Thor (Full Black, 2011, etc.) returns with his latest thriller featuring ex-Navy SEAL and counterterrorism operative Scot Harvath.
In this installment, Harvath’s name has been put on a secret enemies list, and he quickly finds himself the target of assassins. (Indeed, when Horvath first appears, he’s already in the middle of dodging bullets.) Harvath and his intelligence colleagues soon uncover a complex plan involving a “digital Pearl Harbor” and a rich and powerful entity aiming for “complete and total control of every man, woman, and child in the United States.” In the 1990s, Thor hosted the PBS travel series Traveling Lite, and his affinity for exotic locales apparently extends to his fiction, with scenes in this novel taking place in France, Spain, Mexico and numerous U.S. locations. As a consequence, however, the narrative is unable to stay with any one character, including Harvath, for very long, giving the book a scattered feel while generating little suspense. Thor is at his best during the action scenes, which move along at a satisfying clip, but between these occasional jolts the author’s prose is bland and workmanlike at best (“Something definitely wasn’t right. In fact, something was very wrong”) with a tendency to dump background information in long digressions. Harvath’s angst-ridden ruminations on the death of a female colleague at times feel a bit forced, and an interrogation scene in which Harvath threatens to have a sniper paralyze a subject’s daughter may also not be to some readers’ tastes. Overall, while Thor’s fans may be satisfied with this latest adventure and look forward to Harvath’s next appearance, the uninitiated may find it merely serviceable.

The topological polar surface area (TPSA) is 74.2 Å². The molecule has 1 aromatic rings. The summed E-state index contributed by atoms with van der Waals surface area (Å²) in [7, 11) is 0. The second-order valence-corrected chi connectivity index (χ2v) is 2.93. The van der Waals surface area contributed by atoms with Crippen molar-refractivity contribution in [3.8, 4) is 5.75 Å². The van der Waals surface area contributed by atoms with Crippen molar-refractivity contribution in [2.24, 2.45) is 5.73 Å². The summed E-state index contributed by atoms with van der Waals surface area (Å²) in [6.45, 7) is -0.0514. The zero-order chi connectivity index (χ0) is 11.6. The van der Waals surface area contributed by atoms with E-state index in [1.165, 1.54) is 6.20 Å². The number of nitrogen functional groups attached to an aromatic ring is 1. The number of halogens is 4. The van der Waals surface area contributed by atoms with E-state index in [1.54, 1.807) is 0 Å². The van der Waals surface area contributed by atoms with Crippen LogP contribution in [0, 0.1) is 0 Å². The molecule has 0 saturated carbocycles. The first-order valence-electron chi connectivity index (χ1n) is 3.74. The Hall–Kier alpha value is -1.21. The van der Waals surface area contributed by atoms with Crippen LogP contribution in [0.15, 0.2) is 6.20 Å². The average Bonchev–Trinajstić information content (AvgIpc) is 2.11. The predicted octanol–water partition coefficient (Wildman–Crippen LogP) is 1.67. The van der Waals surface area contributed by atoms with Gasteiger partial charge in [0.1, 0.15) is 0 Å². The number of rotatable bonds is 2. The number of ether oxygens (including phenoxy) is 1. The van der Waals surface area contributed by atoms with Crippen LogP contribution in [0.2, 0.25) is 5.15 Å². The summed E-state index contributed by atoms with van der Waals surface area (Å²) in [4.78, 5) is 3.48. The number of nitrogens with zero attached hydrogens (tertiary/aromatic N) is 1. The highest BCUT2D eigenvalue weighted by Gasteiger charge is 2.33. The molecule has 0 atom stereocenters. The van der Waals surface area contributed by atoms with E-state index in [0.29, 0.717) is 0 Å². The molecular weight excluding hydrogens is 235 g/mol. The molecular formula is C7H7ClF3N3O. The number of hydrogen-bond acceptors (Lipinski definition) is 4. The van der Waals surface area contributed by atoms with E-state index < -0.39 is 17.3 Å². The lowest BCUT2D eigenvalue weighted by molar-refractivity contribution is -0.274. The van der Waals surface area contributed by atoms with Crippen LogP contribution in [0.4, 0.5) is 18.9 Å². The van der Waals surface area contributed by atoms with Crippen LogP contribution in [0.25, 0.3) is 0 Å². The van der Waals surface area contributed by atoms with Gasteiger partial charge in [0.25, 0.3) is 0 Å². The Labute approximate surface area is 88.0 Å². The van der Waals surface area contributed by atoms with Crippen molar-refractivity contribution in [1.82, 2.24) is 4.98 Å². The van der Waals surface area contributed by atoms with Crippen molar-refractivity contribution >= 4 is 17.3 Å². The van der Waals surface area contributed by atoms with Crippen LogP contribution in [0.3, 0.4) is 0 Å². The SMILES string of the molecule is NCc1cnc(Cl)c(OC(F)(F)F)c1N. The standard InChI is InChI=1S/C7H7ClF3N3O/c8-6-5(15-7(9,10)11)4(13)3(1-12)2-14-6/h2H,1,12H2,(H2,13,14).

A fair but predictable thriller.